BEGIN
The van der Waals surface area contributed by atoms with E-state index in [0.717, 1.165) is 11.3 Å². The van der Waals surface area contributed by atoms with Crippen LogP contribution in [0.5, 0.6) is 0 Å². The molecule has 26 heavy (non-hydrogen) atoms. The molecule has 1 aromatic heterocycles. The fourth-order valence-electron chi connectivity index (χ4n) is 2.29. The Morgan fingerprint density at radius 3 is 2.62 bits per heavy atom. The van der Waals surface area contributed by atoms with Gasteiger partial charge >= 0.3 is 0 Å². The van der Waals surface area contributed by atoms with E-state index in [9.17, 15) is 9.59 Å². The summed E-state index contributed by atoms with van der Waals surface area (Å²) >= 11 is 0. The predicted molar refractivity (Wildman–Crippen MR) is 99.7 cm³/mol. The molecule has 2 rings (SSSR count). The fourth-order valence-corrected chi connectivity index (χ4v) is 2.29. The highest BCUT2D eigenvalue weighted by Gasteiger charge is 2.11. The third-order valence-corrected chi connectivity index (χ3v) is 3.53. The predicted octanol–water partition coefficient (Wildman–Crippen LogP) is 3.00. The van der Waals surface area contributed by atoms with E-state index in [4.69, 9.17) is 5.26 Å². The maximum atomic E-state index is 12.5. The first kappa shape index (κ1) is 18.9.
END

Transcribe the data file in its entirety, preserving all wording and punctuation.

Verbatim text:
The van der Waals surface area contributed by atoms with E-state index in [0.717, 1.165) is 11.3 Å². The van der Waals surface area contributed by atoms with Crippen LogP contribution in [0.5, 0.6) is 0 Å². The molecule has 26 heavy (non-hydrogen) atoms. The molecule has 1 aromatic heterocycles. The fourth-order valence-electron chi connectivity index (χ4n) is 2.29. The Morgan fingerprint density at radius 3 is 2.62 bits per heavy atom. The van der Waals surface area contributed by atoms with Gasteiger partial charge >= 0.3 is 0 Å². The van der Waals surface area contributed by atoms with E-state index in [9.17, 15) is 9.59 Å². The summed E-state index contributed by atoms with van der Waals surface area (Å²) >= 11 is 0. The predicted molar refractivity (Wildman–Crippen MR) is 99.7 cm³/mol. The molecule has 2 rings (SSSR count). The fourth-order valence-corrected chi connectivity index (χ4v) is 2.29. The highest BCUT2D eigenvalue weighted by Gasteiger charge is 2.11. The third-order valence-corrected chi connectivity index (χ3v) is 3.53. The predicted octanol–water partition coefficient (Wildman–Crippen LogP) is 3.00. The van der Waals surface area contributed by atoms with E-state index in [4.69, 9.17) is 5.26 Å². The maximum atomic E-state index is 12.5. The first kappa shape index (κ1) is 18.9.